As mentioned above, mounting evidence points to the existence of a significant extracellular pool ofα-syn. α-Syn has been identified in the cerebrospinal fluid [11] and plasma [12] of patients with PD. Clinical immunotherapy trials in PD are currently targeting the “prion-like” cell-to-cell transfer of α-syn [64]. Indeed, for α-syn to transfer from neuron-to-neuron, it most likely has to transcend the extracellular space. Consequently, the development of immunotherapies against α-syn is a fast growing area of interest. Several studies have tested immunotherapies targeting α-syn in PD animal models in attempts to remove α-syn from the extracellular space and thereby reduce the progressive deposition of α-syn aggregates throughout the brain. Two immunotherapeutic strategies, inspired by numerous studies in the AD field, have been explored in PD models: active immunization, using the animal’s own immune system to generate antibodies against α-syn or passive immunization with the direct administration of antibodies against different domains of α-syn. It is thought that α-syn antibodies will stimulate microglial cells to scavenge the extracellular α-syn and prevent its transfer from one neuron to another. As current immunotherapy studies targeting α-syn rely on microglia for its effective degradation, in each section we briefly discuss the role that microglia might play in immunotherapy for PD and how they might assist in reducing α-syn pathology.


Masliah and colleagues pioneered experimental immunotherapy targeting α-syn [65] (Table 1A). Over a decade ago, their first study utilized a transgenic mouse overexpressing human wild type α-syn under control of the platelet-derived growth factor-β promoter [66]. These mice exhibit α-syn accumulation in neurons and glia of the neocortex, hippocampus and substantia nigra [66]. Mice were immunized with recombinant human α-syn resulting in the production of high affinity α-syn antibodies. The antibodies that had the highest affinity were directed to the C-terminus of α-syn. The treated mice exhibited a decreased accumulation of α-syn in neuronal cell bodies and synapses in temporal cortex, and preservation of a higher number of synaptophysin-positive nerve terminals, as well as reduced neurodegeneration [65]. It is believed that α-syn was targeted to the lysosome for degradation [65]. This study presented experimental evidencesuggesting that antibodies can act inside neurons by reducing intraneuronal inclusions. Interestingly, only mild microglial activation was observed followingvaccination (immunohistochemical analysis using antibodies against the microglia marker, Iba1) suggesting, somewhat surprisingly, that microglia might not have been major players in clearing the α-syn from the extracellular space once it had bound to the therapeutic antibodies.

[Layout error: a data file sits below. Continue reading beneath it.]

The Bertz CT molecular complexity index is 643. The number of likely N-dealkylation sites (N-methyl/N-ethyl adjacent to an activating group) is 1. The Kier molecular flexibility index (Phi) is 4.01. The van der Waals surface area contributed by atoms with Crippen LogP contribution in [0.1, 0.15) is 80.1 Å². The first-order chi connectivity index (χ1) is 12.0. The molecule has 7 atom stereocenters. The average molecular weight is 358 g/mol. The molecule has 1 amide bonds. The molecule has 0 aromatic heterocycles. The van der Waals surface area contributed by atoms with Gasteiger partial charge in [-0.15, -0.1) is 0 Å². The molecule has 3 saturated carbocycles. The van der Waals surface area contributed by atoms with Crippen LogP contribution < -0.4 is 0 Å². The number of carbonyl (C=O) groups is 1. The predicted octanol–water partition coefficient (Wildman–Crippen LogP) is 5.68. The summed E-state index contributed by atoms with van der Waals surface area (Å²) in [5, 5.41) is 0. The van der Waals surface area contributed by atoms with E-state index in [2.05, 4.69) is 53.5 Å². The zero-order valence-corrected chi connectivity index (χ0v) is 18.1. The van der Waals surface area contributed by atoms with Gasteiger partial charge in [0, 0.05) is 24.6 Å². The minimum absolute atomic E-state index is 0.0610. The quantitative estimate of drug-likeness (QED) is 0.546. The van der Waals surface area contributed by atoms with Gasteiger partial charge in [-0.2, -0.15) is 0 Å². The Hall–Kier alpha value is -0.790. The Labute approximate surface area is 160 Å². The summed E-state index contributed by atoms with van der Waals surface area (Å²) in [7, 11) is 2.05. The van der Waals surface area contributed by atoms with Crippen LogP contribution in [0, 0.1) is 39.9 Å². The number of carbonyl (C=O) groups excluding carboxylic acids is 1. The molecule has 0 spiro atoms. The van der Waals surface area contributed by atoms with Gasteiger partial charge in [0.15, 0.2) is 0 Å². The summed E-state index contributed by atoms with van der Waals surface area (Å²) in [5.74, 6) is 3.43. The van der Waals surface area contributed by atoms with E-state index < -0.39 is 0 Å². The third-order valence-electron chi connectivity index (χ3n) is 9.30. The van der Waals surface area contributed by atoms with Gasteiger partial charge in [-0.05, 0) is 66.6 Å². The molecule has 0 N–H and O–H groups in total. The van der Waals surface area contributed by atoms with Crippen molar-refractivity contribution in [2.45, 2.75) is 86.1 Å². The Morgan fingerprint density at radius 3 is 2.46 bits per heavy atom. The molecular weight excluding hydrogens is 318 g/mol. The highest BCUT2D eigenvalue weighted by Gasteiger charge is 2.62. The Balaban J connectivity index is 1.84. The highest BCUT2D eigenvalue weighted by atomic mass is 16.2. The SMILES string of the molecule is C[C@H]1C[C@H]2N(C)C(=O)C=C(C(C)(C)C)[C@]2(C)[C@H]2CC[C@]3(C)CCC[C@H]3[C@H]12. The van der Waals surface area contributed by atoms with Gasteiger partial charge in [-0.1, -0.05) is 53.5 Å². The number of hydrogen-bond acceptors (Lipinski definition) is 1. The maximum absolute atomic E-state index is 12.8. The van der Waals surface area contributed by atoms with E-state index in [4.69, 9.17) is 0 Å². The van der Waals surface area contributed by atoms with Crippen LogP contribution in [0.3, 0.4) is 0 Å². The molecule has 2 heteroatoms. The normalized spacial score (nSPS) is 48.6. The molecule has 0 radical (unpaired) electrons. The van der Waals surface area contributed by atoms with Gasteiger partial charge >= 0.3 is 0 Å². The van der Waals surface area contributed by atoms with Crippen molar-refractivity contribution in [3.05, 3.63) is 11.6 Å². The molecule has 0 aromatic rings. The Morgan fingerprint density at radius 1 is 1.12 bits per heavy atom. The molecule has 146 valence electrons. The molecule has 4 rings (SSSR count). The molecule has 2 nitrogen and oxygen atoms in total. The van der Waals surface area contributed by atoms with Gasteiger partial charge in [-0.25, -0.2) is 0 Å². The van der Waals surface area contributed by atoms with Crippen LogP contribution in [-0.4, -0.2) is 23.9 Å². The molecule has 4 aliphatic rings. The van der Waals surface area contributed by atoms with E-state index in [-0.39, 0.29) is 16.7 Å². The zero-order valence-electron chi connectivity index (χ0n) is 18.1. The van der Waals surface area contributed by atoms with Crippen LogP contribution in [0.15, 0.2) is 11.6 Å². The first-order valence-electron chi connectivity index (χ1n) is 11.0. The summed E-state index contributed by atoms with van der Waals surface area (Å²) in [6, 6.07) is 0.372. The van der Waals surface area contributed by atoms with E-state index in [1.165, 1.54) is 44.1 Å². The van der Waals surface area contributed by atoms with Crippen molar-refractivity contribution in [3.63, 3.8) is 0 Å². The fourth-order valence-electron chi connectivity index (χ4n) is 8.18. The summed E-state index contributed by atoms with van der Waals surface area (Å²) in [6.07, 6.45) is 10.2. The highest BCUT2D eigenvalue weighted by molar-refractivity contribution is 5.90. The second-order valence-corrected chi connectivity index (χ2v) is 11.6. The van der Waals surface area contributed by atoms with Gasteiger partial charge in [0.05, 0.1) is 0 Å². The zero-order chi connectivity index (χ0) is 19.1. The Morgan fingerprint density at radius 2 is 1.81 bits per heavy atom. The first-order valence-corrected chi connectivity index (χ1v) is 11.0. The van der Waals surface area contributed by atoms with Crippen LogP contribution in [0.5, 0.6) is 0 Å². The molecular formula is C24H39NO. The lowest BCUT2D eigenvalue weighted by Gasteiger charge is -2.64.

A more recent study utilized a rat model of PD involving virus-mediated delivery of human α-syn into the nigrostriatal pathway to test the effects of active immunization against α-syn [67]. Vaccination with human recombinant α-syn combined with complete or incomplete Freund adjuvant via systemic injections on two occasions, 6–10 weeks before the intracerebral injection of the α-syn viral vector, reduced α-syn inclusions in the substantia nigra. This vaccination regime generated an adaptive memory response, as the immunogen was not present at the time of human α-syn overexpression. Subsequently, memory lymphocytes (CD 4 + T cells) and microglial activation were induced. The microglia response was associated with increased cell numbers, morphologic microglial changes (increased numbers exhibiting a “protective” phenotype, as opposed to “neurotoxic”, phenotype); major histocompatibility complex (MHC) class II and CD 4 expression [68]. The resulting increase in protective microglia was coupled to changes in surveillance and reaction to α-syn, suggesting that activated microglia can reduce α-syn pathology [67].

To test active immunization against PD, the biotechnology company AFFIRiS AG, has developed a therapeutic peptide vaccine. Their team has performed active immunization studies in animal models with their AFFITOPE® vaccine AFF1 in two mouse models of PD [69]. This vaccine contains short peptide fragments that mimic the C-terminal of human α-syn, conjugated to a carrier and administered with aluminum hydroxide as an immunological adjuvant [69]. The use of a short peptide in the conjugate is to avoid T cell autoimmunity, as it occurred in early AD clinical trials, a possible side effect with immunotherapy treatment [70]. The results demonstrated that AFF1 vaccine reduces neuropathology in the mice and improves motor function (body suspension test) and long term memory (Morris water maze) [69]. Aggregated α-syn was reduced in the synaptic terminals of treated mice and associated with microglia activation as well as increases in anti-inflammatory cytokines [69]. In a mouse model of multiple system atrophy (MSA), where α-syn is expressed under control of an oligodendrocyte-specific promoter [71], treatment with AFF1 led to a reduced transfer of α-syn from oligodendrocytes to astrocytes and an increase of α-syn that had been taken up by microglia [71]. AFFITOPE® vaccines have already undergone safety testing in normal subjects and are in a Phase 1 trial for PD and a Phase 2 trial for MSA.